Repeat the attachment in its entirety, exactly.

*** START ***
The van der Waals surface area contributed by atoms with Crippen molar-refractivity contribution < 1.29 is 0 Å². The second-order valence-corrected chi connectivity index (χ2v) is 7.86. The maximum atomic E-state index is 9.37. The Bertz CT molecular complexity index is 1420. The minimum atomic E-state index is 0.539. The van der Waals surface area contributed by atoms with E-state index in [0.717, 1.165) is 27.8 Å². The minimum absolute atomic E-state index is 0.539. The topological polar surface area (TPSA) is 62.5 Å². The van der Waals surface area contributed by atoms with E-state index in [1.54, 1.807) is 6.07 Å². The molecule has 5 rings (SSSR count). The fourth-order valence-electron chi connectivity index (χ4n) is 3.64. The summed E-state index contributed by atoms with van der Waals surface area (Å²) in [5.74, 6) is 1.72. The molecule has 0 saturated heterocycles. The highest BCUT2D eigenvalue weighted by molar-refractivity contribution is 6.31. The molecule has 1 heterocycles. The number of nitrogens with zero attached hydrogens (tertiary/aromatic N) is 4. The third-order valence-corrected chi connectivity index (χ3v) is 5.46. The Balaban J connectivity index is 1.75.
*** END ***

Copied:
The van der Waals surface area contributed by atoms with Crippen molar-refractivity contribution < 1.29 is 0 Å². The second-order valence-corrected chi connectivity index (χ2v) is 7.86. The maximum atomic E-state index is 9.37. The Bertz CT molecular complexity index is 1420. The minimum atomic E-state index is 0.539. The van der Waals surface area contributed by atoms with E-state index in [0.717, 1.165) is 27.8 Å². The minimum absolute atomic E-state index is 0.539. The topological polar surface area (TPSA) is 62.5 Å². The van der Waals surface area contributed by atoms with E-state index in [1.54, 1.807) is 6.07 Å². The molecule has 5 rings (SSSR count). The fourth-order valence-electron chi connectivity index (χ4n) is 3.64. The summed E-state index contributed by atoms with van der Waals surface area (Å²) in [5.74, 6) is 1.72. The molecule has 0 saturated heterocycles. The highest BCUT2D eigenvalue weighted by molar-refractivity contribution is 6.31. The molecule has 1 heterocycles. The number of nitrogens with zero attached hydrogens (tertiary/aromatic N) is 4. The third-order valence-corrected chi connectivity index (χ3v) is 5.46. The Balaban J connectivity index is 1.75.